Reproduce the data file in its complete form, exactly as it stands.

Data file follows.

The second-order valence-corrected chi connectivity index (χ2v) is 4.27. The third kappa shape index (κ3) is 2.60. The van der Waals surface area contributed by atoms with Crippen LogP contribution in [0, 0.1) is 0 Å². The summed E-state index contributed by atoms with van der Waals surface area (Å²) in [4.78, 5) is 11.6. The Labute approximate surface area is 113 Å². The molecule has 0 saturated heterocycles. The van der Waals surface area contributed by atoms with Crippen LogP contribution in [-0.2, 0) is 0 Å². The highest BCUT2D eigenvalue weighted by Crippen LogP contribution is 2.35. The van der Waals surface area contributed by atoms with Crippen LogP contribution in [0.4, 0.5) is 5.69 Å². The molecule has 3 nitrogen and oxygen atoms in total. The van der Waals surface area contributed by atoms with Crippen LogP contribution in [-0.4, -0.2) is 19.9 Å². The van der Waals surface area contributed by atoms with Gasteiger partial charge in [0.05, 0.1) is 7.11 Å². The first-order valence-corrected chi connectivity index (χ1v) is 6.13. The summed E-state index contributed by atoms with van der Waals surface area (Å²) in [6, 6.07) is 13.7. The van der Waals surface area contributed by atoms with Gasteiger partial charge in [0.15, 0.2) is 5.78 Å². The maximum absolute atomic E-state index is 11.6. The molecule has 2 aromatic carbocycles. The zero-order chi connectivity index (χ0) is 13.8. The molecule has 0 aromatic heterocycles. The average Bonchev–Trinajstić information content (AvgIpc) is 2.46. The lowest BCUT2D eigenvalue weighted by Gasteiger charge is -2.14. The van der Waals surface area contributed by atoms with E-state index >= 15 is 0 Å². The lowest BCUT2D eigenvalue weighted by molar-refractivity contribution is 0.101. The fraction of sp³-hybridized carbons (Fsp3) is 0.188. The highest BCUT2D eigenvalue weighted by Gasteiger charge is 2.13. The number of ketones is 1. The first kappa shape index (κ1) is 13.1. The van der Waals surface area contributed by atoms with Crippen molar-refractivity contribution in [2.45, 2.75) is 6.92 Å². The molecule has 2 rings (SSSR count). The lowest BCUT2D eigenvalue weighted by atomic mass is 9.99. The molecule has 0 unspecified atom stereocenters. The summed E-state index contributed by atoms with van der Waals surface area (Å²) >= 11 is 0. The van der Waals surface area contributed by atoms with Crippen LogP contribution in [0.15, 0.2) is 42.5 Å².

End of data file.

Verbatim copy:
The second-order valence-corrected chi connectivity index (χ2v) is 4.27. The third kappa shape index (κ3) is 2.60. The van der Waals surface area contributed by atoms with Crippen LogP contribution in [0, 0.1) is 0 Å². The summed E-state index contributed by atoms with van der Waals surface area (Å²) in [4.78, 5) is 11.6. The Labute approximate surface area is 113 Å². The molecule has 0 saturated heterocycles. The van der Waals surface area contributed by atoms with Crippen LogP contribution in [-0.2, 0) is 0 Å². The highest BCUT2D eigenvalue weighted by Crippen LogP contribution is 2.35. The van der Waals surface area contributed by atoms with Crippen LogP contribution in [0.4, 0.5) is 5.69 Å². The molecule has 3 nitrogen and oxygen atoms in total. The van der Waals surface area contributed by atoms with Crippen LogP contribution in [-0.4, -0.2) is 19.9 Å². The van der Waals surface area contributed by atoms with Gasteiger partial charge in [0.05, 0.1) is 7.11 Å². The first-order valence-corrected chi connectivity index (χ1v) is 6.13. The summed E-state index contributed by atoms with van der Waals surface area (Å²) in [6, 6.07) is 13.7. The van der Waals surface area contributed by atoms with Gasteiger partial charge in [0.15, 0.2) is 5.78 Å². The maximum absolute atomic E-state index is 11.6. The molecule has 2 aromatic carbocycles. The zero-order chi connectivity index (χ0) is 13.8. The molecule has 0 aromatic heterocycles. The average Bonchev–Trinajstić information content (AvgIpc) is 2.46. The lowest BCUT2D eigenvalue weighted by Gasteiger charge is -2.14. The van der Waals surface area contributed by atoms with E-state index >= 15 is 0 Å². The lowest BCUT2D eigenvalue weighted by molar-refractivity contribution is 0.101. The fraction of sp³-hybridized carbons (Fsp3) is 0.188. The highest BCUT2D eigenvalue weighted by Gasteiger charge is 2.13. The number of ketones is 1. The first kappa shape index (κ1) is 13.1. The van der Waals surface area contributed by atoms with Crippen molar-refractivity contribution in [2.45, 2.75) is 6.92 Å². The molecule has 2 rings (SSSR count). The lowest BCUT2D eigenvalue weighted by atomic mass is 9.99. The molecule has 0 unspecified atom stereocenters. The summed E-state index contributed by atoms with van der Waals surface area (Å²) >= 11 is 0. The van der Waals surface area contributed by atoms with Crippen LogP contribution in [0.15, 0.2) is 42.5 Å².